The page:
Northern Ireland

Weightlifter fails in bid to sue gym after suffering neck fracture

Dungannon Lesiure Centre
Image caption Mr Morrow had been training at the gym at Dungannon Leisure Centre

A leisure centre was not to blame for a weightlifter suffering a neck fracture in its fitness suite, a High Court judge has ruled.

Billy Morrow sued Dungannon and South Tyrone Borough Council over the injury sustained as he squat lifted a barbell loaded with 100kg.

He claimed he was given no proper instructions on using the equipment.

Mr Morrow also said he had been 'egged on' to lift weights outside a safe range.

But Mr Justice Gillen dismissed his negligence case after declaring him an experienced lifter who was aware of the risks.

He found it implausible to suggest a fitness instructor encouraged him into a sudden load increase of almost 70%.

The judge said: "It would have amounted to muscular suicide with absolutely no logical reason."

Mr Morrow suffered a spinous process fracture during a weightlifting session at Dungannon leisure centre in January 2010.

At the time of the accident he had been going there up to five times a week, the court heard.

'Very unreliable'

A fitness instructor was with him as a spotter who checks position, technique and remains on standby to offer help.

Mr Morrow alleged he had never received a proper induction in the weights area nor been informed of the risk of injury.

In his judgment Mr Justice Gillen said the council needs to urgently review its policy on written documentation for people using the leisure centre.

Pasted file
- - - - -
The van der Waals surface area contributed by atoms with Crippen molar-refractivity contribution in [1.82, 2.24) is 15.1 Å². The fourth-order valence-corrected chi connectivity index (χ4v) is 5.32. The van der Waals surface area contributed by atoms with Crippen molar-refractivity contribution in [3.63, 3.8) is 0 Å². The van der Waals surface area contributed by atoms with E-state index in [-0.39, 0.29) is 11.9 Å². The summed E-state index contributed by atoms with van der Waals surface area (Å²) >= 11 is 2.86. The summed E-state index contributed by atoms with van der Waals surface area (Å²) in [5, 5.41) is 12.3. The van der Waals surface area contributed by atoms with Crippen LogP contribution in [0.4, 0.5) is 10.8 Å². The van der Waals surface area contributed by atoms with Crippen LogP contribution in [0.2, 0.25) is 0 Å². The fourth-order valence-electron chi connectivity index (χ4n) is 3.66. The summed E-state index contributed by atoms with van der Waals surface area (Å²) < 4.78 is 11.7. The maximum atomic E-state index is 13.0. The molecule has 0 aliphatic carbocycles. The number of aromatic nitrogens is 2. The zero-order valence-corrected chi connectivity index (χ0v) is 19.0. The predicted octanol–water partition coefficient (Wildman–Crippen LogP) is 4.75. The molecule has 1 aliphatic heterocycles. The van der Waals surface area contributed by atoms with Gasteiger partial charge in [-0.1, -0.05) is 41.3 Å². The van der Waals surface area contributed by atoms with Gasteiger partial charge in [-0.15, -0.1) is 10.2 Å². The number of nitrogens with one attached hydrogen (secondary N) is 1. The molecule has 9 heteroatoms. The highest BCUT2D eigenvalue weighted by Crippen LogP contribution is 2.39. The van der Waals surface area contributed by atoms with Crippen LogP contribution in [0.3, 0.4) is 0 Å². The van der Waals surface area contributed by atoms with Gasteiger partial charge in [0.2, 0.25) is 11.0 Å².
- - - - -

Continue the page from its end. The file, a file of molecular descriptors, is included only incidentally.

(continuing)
But despite identifying inadequacies in the documentation system, he held that it played no role in the accident.

The judge described Mr Morrow as "a very unreliable historian" over his denials that he had ever previously lifted 100kg.

He sided with the fitness instructor's evidence that the plaintiff received advice and an induction.

Mr Justice Gillen pointed out that Mr Morrow had gone to the trouble of buying a weightlifting belt and gloves, and was seeking assistance on nutrition.

He said: "I do not believe him to be a novice in these circumstances.

"He was well aware of the inherent risks in lifting weights which occur without negligence on the part of anyone."

Clearing the fitness instructor and defendants of any blame, the judge said: "I consider that the plaintiff was lifting a weight he was used to in a safe environment which was properly organised with adequate facilities in circumstances where he had been properly instructed and monitored by an experienced and appropriately trained spotter.

"His injury was simply an unfortunate accident in the context of an exercise where the risk of injury is inherent."

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